So, I knew publishers typically don't employ a staff member that reviews content in-house. But, I hadn't considered the full purpose of the peer review process. I suppose my contacts aren't in-the-know about this process. I wouldn't expect the art director to know exactly what the editors are doing!

To bring this all back to Osprey: do they use this peer review process? Of course, the academically rigorous authors, Cowan, Campbell, Rankov, and Sumner wouldn't need any help from Osprey!
Quote:To bring this all back to Osprey: do they use this peer review process?
In my experience, they don't, Andy. That's why you get such variable quality.

But we shouldn't judge a book by its publisher! Smile

Quote:Of course, the academically rigorous authors, Cowan, Campbell, Rankov, and Sumner wouldn't need any help from Osprey!
:lol: Well ... we try our best. :wink:
I think so far the evident had been pointed about Osprey. Some works are marvels and some others would like to be. As may have said they are a good place to start.

I take the opportunity to thank Cowan, Campbell, Rankov, and Sumner for the help they have given me writing my own articles.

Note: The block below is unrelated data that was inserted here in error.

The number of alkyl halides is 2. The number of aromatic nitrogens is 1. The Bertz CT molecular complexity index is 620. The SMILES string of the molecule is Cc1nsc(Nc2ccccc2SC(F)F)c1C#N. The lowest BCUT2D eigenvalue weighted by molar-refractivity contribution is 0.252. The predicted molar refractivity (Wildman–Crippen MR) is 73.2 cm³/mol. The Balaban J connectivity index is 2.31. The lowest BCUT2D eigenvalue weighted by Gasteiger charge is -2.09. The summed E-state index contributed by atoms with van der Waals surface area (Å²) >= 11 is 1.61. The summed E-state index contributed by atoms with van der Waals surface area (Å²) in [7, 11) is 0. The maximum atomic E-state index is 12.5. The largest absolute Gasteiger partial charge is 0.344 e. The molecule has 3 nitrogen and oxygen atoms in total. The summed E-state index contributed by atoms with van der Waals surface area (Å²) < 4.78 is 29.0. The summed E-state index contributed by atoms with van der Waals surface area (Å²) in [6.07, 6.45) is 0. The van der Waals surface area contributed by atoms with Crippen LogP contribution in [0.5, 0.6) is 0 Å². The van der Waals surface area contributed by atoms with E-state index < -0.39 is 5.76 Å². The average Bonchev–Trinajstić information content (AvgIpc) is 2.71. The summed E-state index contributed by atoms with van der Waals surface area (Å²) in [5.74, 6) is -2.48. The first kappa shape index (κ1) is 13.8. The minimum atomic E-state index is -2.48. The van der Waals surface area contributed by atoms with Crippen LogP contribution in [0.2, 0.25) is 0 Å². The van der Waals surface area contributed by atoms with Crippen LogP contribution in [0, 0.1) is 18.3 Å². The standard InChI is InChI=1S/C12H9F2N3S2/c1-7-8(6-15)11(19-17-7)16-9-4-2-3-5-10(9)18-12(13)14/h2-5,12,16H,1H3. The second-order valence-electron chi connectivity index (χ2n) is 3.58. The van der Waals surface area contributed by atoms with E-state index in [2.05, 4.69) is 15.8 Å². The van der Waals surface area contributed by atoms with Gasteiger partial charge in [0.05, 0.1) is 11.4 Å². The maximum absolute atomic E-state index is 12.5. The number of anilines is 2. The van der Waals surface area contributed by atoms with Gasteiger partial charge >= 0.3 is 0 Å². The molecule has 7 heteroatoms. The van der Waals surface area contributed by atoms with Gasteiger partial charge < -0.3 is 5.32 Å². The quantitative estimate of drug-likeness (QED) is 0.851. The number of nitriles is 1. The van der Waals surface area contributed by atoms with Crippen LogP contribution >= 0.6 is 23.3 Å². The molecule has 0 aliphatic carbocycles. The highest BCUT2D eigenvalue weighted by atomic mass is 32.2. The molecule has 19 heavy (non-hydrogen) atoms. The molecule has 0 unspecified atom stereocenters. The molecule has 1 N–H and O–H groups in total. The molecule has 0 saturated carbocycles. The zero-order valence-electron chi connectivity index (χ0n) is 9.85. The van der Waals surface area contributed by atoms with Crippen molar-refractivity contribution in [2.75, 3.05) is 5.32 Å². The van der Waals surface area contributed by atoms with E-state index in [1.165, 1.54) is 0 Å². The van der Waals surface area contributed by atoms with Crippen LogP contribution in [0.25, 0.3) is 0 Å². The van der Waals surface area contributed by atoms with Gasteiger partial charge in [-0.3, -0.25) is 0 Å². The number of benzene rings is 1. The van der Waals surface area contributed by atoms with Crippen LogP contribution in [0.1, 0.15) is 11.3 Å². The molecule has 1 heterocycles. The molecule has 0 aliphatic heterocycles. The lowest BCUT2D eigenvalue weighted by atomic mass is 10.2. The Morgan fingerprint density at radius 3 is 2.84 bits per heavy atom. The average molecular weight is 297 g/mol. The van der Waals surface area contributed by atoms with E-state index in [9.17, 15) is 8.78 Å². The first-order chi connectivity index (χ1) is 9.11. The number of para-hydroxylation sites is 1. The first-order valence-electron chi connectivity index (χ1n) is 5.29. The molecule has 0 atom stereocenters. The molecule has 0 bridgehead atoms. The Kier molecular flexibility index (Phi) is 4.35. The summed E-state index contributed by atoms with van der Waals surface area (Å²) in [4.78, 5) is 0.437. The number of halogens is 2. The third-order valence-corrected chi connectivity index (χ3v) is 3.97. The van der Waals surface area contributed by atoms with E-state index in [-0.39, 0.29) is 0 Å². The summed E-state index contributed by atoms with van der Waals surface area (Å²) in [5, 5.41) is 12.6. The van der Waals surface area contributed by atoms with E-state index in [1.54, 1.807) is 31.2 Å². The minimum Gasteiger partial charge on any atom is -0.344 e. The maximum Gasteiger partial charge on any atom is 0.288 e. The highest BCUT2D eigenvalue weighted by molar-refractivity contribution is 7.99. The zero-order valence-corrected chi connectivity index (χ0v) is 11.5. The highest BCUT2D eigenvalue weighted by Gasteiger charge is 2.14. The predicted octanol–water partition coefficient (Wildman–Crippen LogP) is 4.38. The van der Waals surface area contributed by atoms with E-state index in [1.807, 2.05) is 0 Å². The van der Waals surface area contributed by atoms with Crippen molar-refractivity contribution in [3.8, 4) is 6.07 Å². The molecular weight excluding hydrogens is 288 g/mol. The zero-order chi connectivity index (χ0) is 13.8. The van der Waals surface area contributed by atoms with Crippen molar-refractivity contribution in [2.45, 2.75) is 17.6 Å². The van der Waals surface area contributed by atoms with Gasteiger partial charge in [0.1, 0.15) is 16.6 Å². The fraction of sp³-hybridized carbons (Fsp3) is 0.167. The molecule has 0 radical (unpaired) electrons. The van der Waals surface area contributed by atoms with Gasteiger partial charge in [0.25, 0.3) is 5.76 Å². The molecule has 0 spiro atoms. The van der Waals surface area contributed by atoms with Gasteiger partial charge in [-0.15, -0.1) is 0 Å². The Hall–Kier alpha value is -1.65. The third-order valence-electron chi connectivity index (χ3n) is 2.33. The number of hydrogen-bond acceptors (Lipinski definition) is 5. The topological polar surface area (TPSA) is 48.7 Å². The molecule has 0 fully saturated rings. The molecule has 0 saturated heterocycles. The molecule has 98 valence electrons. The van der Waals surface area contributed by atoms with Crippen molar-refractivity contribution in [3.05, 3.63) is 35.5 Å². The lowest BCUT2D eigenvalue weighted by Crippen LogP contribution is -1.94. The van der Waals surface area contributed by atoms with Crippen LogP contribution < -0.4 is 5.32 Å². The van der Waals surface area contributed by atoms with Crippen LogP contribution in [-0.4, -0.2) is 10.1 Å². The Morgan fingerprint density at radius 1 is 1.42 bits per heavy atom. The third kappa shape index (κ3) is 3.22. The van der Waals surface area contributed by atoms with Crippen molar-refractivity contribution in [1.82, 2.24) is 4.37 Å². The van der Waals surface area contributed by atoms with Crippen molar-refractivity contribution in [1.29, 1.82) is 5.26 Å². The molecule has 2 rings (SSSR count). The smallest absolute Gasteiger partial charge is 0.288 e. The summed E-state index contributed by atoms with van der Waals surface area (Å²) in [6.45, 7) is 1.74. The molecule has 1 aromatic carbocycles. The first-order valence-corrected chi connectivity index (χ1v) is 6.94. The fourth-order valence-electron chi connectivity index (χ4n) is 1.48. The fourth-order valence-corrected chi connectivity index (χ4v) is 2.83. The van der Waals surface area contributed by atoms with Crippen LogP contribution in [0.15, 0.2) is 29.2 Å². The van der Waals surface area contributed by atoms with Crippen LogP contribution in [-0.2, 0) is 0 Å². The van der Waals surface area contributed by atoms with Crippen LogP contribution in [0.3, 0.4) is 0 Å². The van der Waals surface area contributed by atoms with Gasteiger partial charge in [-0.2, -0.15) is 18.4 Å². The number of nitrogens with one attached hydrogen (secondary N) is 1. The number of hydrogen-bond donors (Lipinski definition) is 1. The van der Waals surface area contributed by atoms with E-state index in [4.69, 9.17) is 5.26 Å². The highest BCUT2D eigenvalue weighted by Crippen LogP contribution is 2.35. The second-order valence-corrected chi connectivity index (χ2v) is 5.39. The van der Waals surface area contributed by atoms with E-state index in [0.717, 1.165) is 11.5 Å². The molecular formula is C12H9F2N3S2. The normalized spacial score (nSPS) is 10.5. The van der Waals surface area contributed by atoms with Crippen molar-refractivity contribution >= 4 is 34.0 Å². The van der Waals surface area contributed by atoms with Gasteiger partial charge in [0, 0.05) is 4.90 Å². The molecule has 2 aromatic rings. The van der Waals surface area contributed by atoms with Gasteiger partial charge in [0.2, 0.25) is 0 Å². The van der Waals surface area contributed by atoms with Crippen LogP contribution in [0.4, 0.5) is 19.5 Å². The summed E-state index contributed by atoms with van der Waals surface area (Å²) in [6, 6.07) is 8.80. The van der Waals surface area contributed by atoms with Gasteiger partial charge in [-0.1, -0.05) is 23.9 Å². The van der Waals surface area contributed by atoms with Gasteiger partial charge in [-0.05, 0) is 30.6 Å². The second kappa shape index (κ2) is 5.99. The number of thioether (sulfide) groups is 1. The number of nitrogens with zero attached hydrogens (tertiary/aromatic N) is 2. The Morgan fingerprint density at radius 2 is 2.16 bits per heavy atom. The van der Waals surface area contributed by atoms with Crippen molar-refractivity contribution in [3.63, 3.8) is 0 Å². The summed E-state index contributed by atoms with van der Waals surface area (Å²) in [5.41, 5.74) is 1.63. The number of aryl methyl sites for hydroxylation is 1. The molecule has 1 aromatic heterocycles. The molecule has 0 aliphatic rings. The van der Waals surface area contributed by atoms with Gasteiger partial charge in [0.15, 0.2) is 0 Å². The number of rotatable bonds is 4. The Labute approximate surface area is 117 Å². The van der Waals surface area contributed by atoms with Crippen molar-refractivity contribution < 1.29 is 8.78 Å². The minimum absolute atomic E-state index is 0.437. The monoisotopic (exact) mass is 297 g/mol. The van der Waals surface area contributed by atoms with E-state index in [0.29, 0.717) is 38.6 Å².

As for publishers: they are there mainly to make a buck and they tent to like sensational sometimes inaccurate things who think they increase sales.
The worse thing that can happen to an author is not to be able to have a say in the illustration.
Question being asked in a publichers office:
- Why did you put knights in plate armor! There was no such armor in 1080 AD!!
- Well the look spectacular!!!!!! We need to catch the eye of the public!!!!
(No I will not tell you the place and the persons but it is true)

Kind regards
Quote:the worse that can happen to an author is not to be able to have a say in the illustration!

That is true. I am always having problems with my illustrator!!!! Big Grin

Graham.
Read the acknowledgements section at the front of a book. That will tell you that most authors ask friends/experts etc to read through their work and check for accuracy/readability etc. That may give you some idea of the accuracy.
Quote:
Quote:the worse that can happen to an author is not to be able to have a say in the illustration!

That is true. I am always having problems with my illustrator!!!! Big Grin

Graham.

Count yourself lucky "he" is only dilatory :roll: I have read that even the great Angus McBride could be "difficult" !!!!
Quote:Count yourself lucky "he" is only dilatory

If by that you are referring to the delays on 'Arms and Armour of the Roman Soldier', they are nothing to do with him, honest!

Graham.
Quote:
Quote:Count yourself lucky "he" is only dilatory

If by that you are referring to the delays on 'Arms and Armour of the Roman Soldier', they are nothing to do with him, honest!

Graham.

I wouldn't be so mean .. I was refering to your oft musing that "he" must get of RAT & get back to the drawing board Big Grin